Australian Indigenous archaeology and cultural heritage wrap, 5 March

I try to keep a close eye on new papers, books and so on relevant to Australian Indigenous archaeology and collate much of this information in Zotero. I thought it might be worth irregularly posting a list of new materials that I’ve noticed. If there’s some interest, I’ll turn this into an open Zotero group. This is by no means comprehensive, just a list of the items that I stumble across and that might be of interest to others.

I will avoid commenting on items; the authors speak well enough for themselves.

The grinding of stone to make sharp cutting edges did not evolve with the emergence of biologically modern humans in Africa, but late in the Pleistocene at the completion or nearcompletion of the Out-of-Africa 2 migration. Here we discuss the earliest securely-dated fragment of ground-edge axe from Australia, dated at 35,500 cal. bp, an age slightly older or comparable to the earliest ages for edge-grinding from the Pacific Ocean’s western seaboard. In this region ground-edge axes did not evolve with the emergence of agriculture, nor for the clearance of forests, but, rather, as socially mediated technology, part of the development of symbolic storage that is the hallmark of the evolution of cognitively modern humans at the geographical end, during, or following, Out-of-Africa 2.

Aboriginal mortuary tree in southwestern Victoria

Here we document the investigation of the first Australian Aboriginal mortuary tree found since the early 20th century and the first studied by archaeologists and Aboriginal traditional owners. In 2001, a landowner discovered Aboriginal skeletal remains inside a fallen, dead tree while evaluating the tree’s potential as firewood, leading to the investigation of the site. The tree was located near Moyston, in southwestern Victoria, in traditional Djab Wurrung country and held the partial skeletons of three Aboriginal individuals—two adults and a child. Clay pipe-stem wear on several teeth belonging to the two adults indicates that these remains were broadly contemporaneous secondary placements from the early post-contact period (ca. a.d. 1835‐1845). Along with five additional mortuary trees within 30 km of the Moyston tree, this practice constitutes a previously unknown traditional mortuary pattern and contributes to our understanding of the complex mortuary behavior of the Aboriginal people of southwestern Victoria.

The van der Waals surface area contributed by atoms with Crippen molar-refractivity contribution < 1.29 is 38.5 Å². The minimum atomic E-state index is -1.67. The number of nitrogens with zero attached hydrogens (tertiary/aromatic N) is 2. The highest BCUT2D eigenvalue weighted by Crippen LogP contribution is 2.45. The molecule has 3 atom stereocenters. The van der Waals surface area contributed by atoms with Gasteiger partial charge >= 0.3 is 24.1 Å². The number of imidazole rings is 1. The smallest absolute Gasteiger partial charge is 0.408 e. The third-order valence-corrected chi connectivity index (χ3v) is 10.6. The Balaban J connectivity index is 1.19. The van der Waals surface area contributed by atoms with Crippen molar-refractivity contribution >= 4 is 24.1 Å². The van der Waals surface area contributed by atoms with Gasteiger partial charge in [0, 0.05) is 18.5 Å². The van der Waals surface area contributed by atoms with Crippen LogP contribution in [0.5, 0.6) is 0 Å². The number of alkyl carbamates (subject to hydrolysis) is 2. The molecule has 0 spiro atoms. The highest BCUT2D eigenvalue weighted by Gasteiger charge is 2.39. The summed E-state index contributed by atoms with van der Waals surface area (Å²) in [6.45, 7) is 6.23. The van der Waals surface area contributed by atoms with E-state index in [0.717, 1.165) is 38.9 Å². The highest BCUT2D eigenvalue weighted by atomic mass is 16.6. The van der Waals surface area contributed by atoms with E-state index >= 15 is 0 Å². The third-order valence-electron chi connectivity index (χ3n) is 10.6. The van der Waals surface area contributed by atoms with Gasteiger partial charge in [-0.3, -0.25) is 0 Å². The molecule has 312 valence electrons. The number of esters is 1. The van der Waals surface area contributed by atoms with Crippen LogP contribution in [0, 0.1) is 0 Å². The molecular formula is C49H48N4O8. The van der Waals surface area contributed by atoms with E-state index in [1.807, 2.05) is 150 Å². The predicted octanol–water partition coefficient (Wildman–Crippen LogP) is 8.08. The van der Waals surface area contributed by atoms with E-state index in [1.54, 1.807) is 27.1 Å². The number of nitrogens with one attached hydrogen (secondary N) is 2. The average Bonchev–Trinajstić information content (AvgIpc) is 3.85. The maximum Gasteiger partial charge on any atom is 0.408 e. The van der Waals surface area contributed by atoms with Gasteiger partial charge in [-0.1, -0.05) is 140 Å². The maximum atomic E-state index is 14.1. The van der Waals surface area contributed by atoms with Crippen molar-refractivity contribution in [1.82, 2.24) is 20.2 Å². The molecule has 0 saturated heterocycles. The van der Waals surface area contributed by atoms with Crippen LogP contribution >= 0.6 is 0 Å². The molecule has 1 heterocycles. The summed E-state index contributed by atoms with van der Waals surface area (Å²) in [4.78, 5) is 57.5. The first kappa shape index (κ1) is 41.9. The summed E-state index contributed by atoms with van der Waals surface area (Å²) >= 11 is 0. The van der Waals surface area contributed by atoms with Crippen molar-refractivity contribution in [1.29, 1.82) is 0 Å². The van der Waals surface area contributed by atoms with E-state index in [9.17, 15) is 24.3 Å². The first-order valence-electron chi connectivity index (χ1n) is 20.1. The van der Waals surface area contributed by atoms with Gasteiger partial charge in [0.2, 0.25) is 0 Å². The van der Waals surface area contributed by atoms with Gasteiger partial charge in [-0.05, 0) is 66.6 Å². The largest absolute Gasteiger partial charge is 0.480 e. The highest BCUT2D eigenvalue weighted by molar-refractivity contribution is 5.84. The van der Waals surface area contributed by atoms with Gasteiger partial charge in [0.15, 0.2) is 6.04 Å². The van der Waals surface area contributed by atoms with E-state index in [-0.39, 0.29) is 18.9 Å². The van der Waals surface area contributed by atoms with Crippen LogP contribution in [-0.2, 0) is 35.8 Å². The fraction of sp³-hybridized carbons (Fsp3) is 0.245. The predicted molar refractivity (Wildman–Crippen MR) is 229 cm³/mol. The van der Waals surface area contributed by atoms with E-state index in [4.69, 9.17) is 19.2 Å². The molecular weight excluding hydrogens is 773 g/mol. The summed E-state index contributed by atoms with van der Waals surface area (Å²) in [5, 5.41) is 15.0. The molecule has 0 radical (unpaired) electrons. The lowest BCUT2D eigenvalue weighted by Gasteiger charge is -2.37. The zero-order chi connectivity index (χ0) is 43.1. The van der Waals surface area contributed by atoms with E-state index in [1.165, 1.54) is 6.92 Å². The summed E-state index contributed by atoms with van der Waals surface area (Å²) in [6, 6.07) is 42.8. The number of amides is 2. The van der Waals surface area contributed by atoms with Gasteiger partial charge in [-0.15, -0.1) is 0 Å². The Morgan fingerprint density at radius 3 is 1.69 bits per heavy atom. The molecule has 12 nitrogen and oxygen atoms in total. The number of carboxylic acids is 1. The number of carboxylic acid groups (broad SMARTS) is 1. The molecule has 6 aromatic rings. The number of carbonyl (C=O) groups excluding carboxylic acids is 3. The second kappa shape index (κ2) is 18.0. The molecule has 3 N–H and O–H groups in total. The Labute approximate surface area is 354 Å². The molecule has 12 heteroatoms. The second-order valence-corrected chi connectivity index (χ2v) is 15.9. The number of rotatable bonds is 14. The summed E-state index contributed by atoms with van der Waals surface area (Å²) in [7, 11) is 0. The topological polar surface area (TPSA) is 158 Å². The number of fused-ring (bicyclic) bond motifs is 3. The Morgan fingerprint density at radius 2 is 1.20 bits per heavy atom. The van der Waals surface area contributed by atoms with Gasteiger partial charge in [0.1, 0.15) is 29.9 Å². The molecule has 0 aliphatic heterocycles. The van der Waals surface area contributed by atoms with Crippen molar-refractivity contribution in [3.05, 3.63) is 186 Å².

Impact of the dingo on the thylacine (Tasmanian Tigers)

The thylacine (Thylacinus cynocephalus) was one of Australia’s largest predators, but became extinct in mainland Australia soon after the arrival of a new predator, the dingo (Canis lupus dingo) around 3500 bp. Evidence implicating the dingo in the thylacine’s extinction has been equivocal, largely because thylacines are thought to be considerably larger than dingoes. Thus, other concurrent factors, such as shifts in human technology and population increase as well as climate change, have been cited to explain their extinction. Here we present new morphological evidence that female mainland Holocene thylacines were actually smaller than dingoes. We discuss these findings against archaeological and contemporary ecological evidence concerning dingoes’ environmental impacts, and provide evidence that, as novel predators, dingoes induced a trophic cascade that had dramatic impacts on the fauna and economy of Holocene Australia. We suggest that dingoes, owing to their larger brains and body size, were likely a primary agent for the extinction of the thylacine from mainland Australia.

That’s all! If there’s something recent that I’ve missed (likely) feel free to point it out in the comments. I’ll try to collect a few more for the next AIACH wrap.


  • Dingo Simon

    Dingoes arrived in Australia 18,300 years ago.